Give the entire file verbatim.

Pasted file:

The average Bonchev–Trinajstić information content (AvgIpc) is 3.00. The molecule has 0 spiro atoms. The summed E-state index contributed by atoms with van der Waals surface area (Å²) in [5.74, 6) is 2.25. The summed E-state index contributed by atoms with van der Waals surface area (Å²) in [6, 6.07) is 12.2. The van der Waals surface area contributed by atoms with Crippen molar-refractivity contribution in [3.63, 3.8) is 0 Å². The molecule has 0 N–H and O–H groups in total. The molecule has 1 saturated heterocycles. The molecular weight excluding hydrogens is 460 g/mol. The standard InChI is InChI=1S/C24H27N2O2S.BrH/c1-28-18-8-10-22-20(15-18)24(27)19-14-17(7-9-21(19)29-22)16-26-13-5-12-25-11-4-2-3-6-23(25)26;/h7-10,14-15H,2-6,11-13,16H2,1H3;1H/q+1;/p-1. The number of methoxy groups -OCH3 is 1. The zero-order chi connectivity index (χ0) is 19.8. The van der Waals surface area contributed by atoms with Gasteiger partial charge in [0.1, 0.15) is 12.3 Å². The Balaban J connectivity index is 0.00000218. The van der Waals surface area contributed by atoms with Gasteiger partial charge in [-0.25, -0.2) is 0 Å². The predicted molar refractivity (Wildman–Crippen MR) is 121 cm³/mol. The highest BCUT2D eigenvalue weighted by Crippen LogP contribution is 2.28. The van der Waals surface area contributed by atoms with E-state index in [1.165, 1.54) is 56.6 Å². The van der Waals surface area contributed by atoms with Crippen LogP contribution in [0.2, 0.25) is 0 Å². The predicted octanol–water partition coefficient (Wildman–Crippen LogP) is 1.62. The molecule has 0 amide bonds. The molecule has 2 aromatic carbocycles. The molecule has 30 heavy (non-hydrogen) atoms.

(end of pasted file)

The average Bonchev–Trinajstić information content (AvgIpc) is 3.00. The molecule has 0 spiro atoms. The summed E-state index contributed by atoms with van der Waals surface area (Å²) in [5.74, 6) is 2.25. The summed E-state index contributed by atoms with van der Waals surface area (Å²) in [6, 6.07) is 12.2. The van der Waals surface area contributed by atoms with Crippen molar-refractivity contribution in [3.63, 3.8) is 0 Å². The molecule has 0 N–H and O–H groups in total. The molecule has 1 saturated heterocycles. The molecular weight excluding hydrogens is 460 g/mol. The standard InChI is InChI=1S/C24H27N2O2S.BrH/c1-28-18-8-10-22-20(15-18)24(27)19-14-17(7-9-21(19)29-22)16-26-13-5-12-25-11-4-2-3-6-23(25)26;/h7-10,14-15H,2-6,11-13,16H2,1H3;1H/q+1;/p-1. The number of methoxy groups -OCH3 is 1. The zero-order chi connectivity index (χ0) is 19.8. The van der Waals surface area contributed by atoms with Gasteiger partial charge in [0.1, 0.15) is 12.3 Å². The Balaban J connectivity index is 0.00000218. The van der Waals surface area contributed by atoms with Gasteiger partial charge in [-0.25, -0.2) is 0 Å². The predicted molar refractivity (Wildman–Crippen MR) is 121 cm³/mol. The highest BCUT2D eigenvalue weighted by Crippen LogP contribution is 2.28. The van der Waals surface area contributed by atoms with E-state index in [1.165, 1.54) is 56.6 Å². The van der Waals surface area contributed by atoms with Crippen LogP contribution in [0.2, 0.25) is 0 Å². The predicted octanol–water partition coefficient (Wildman–Crippen LogP) is 1.62. The molecule has 0 amide bonds. The molecule has 2 aromatic carbocycles. The molecule has 30 heavy (non-hydrogen) atoms.